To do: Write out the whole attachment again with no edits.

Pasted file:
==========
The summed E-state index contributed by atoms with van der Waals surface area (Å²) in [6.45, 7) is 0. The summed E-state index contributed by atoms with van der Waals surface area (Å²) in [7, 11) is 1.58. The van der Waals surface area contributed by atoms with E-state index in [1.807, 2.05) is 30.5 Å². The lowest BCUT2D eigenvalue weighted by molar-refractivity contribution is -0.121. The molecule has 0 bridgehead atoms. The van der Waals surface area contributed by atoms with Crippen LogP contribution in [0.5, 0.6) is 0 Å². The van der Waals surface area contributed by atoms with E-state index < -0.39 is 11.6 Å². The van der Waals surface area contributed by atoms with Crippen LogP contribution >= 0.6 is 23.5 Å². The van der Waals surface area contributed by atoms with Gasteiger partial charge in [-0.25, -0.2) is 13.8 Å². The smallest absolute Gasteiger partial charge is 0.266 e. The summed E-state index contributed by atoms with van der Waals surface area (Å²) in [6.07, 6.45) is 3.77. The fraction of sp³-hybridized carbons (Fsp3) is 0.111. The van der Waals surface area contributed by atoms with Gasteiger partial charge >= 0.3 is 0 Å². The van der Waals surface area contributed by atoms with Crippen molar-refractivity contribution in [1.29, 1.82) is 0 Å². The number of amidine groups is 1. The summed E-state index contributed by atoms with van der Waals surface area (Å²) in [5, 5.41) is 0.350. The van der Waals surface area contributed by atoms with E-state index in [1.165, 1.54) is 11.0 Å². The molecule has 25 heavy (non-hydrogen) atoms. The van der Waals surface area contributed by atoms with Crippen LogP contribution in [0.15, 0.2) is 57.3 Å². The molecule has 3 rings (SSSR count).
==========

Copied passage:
The summed E-state index contributed by atoms with van der Waals surface area (Å²) in [6.45, 7) is 0. The summed E-state index contributed by atoms with van der Waals surface area (Å²) in [7, 11) is 1.58. The van der Waals surface area contributed by atoms with E-state index in [1.807, 2.05) is 30.5 Å². The lowest BCUT2D eigenvalue weighted by molar-refractivity contribution is -0.121. The molecule has 0 bridgehead atoms. The van der Waals surface area contributed by atoms with Crippen LogP contribution in [0.5, 0.6) is 0 Å². The van der Waals surface area contributed by atoms with E-state index < -0.39 is 11.6 Å². The van der Waals surface area contributed by atoms with Crippen LogP contribution >= 0.6 is 23.5 Å². The van der Waals surface area contributed by atoms with Gasteiger partial charge in [-0.25, -0.2) is 13.8 Å². The smallest absolute Gasteiger partial charge is 0.266 e. The summed E-state index contributed by atoms with van der Waals surface area (Å²) in [6.07, 6.45) is 3.77. The fraction of sp³-hybridized carbons (Fsp3) is 0.111. The van der Waals surface area contributed by atoms with Gasteiger partial charge >= 0.3 is 0 Å². The van der Waals surface area contributed by atoms with Crippen molar-refractivity contribution in [1.29, 1.82) is 0 Å². The number of amidine groups is 1. The summed E-state index contributed by atoms with van der Waals surface area (Å²) in [5, 5.41) is 0.350. The van der Waals surface area contributed by atoms with E-state index in [1.165, 1.54) is 11.0 Å². The molecule has 25 heavy (non-hydrogen) atoms. The van der Waals surface area contributed by atoms with Crippen LogP contribution in [0.15, 0.2) is 57.3 Å². The molecule has 3 rings (SSSR count).